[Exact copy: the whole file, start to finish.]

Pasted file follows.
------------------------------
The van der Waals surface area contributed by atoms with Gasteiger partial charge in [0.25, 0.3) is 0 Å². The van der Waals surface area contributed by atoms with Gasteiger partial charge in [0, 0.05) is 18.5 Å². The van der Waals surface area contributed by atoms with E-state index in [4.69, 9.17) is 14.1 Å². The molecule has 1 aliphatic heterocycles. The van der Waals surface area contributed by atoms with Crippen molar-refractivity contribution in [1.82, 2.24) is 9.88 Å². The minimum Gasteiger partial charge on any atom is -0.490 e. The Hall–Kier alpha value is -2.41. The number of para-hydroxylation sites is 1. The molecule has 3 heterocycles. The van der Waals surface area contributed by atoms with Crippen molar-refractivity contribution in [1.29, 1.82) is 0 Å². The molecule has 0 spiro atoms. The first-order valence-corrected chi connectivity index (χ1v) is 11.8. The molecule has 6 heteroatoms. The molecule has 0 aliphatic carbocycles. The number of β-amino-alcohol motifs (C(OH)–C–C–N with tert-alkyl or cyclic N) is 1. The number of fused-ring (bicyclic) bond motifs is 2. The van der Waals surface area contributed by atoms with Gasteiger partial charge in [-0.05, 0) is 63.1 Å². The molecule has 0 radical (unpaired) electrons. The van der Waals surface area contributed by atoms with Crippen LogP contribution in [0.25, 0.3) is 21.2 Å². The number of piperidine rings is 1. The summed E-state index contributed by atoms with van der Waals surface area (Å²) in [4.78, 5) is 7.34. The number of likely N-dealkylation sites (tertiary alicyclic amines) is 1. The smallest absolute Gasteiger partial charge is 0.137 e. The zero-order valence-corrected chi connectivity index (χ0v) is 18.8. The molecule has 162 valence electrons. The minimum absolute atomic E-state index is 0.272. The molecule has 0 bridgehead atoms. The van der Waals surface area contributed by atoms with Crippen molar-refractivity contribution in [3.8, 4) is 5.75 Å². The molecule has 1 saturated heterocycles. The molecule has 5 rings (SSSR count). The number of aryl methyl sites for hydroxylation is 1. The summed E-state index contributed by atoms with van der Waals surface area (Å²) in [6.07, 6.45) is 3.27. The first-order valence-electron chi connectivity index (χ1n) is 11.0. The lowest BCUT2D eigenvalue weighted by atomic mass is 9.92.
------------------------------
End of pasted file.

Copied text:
The van der Waals surface area contributed by atoms with Gasteiger partial charge in [0.25, 0.3) is 0 Å². The van der Waals surface area contributed by atoms with Gasteiger partial charge in [0, 0.05) is 18.5 Å². The van der Waals surface area contributed by atoms with E-state index in [4.69, 9.17) is 14.1 Å². The molecule has 1 aliphatic heterocycles. The van der Waals surface area contributed by atoms with Crippen molar-refractivity contribution in [1.82, 2.24) is 9.88 Å². The minimum Gasteiger partial charge on any atom is -0.490 e. The Hall–Kier alpha value is -2.41. The number of para-hydroxylation sites is 1. The molecule has 3 heterocycles. The van der Waals surface area contributed by atoms with Crippen molar-refractivity contribution in [1.29, 1.82) is 0 Å². The molecule has 0 spiro atoms. The first-order valence-corrected chi connectivity index (χ1v) is 11.8. The molecule has 6 heteroatoms. The molecule has 0 aliphatic carbocycles. The number of β-amino-alcohol motifs (C(OH)–C–C–N with tert-alkyl or cyclic N) is 1. The number of fused-ring (bicyclic) bond motifs is 2. The van der Waals surface area contributed by atoms with Gasteiger partial charge in [-0.05, 0) is 63.1 Å². The molecule has 0 radical (unpaired) electrons. The van der Waals surface area contributed by atoms with Crippen LogP contribution in [0.25, 0.3) is 21.2 Å². The number of piperidine rings is 1. The summed E-state index contributed by atoms with van der Waals surface area (Å²) in [4.78, 5) is 7.34. The number of likely N-dealkylation sites (tertiary alicyclic amines) is 1. The smallest absolute Gasteiger partial charge is 0.137 e. The zero-order valence-corrected chi connectivity index (χ0v) is 18.8. The molecule has 162 valence electrons. The minimum absolute atomic E-state index is 0.272. The molecule has 0 bridgehead atoms. The van der Waals surface area contributed by atoms with Crippen molar-refractivity contribution in [3.8, 4) is 5.75 Å². The molecule has 1 saturated heterocycles. The molecule has 5 rings (SSSR count). The number of aryl methyl sites for hydroxylation is 1. The summed E-state index contributed by atoms with van der Waals surface area (Å²) in [6.07, 6.45) is 3.27. The first-order valence-electron chi connectivity index (χ1n) is 11.0. The lowest BCUT2D eigenvalue weighted by atomic mass is 9.92.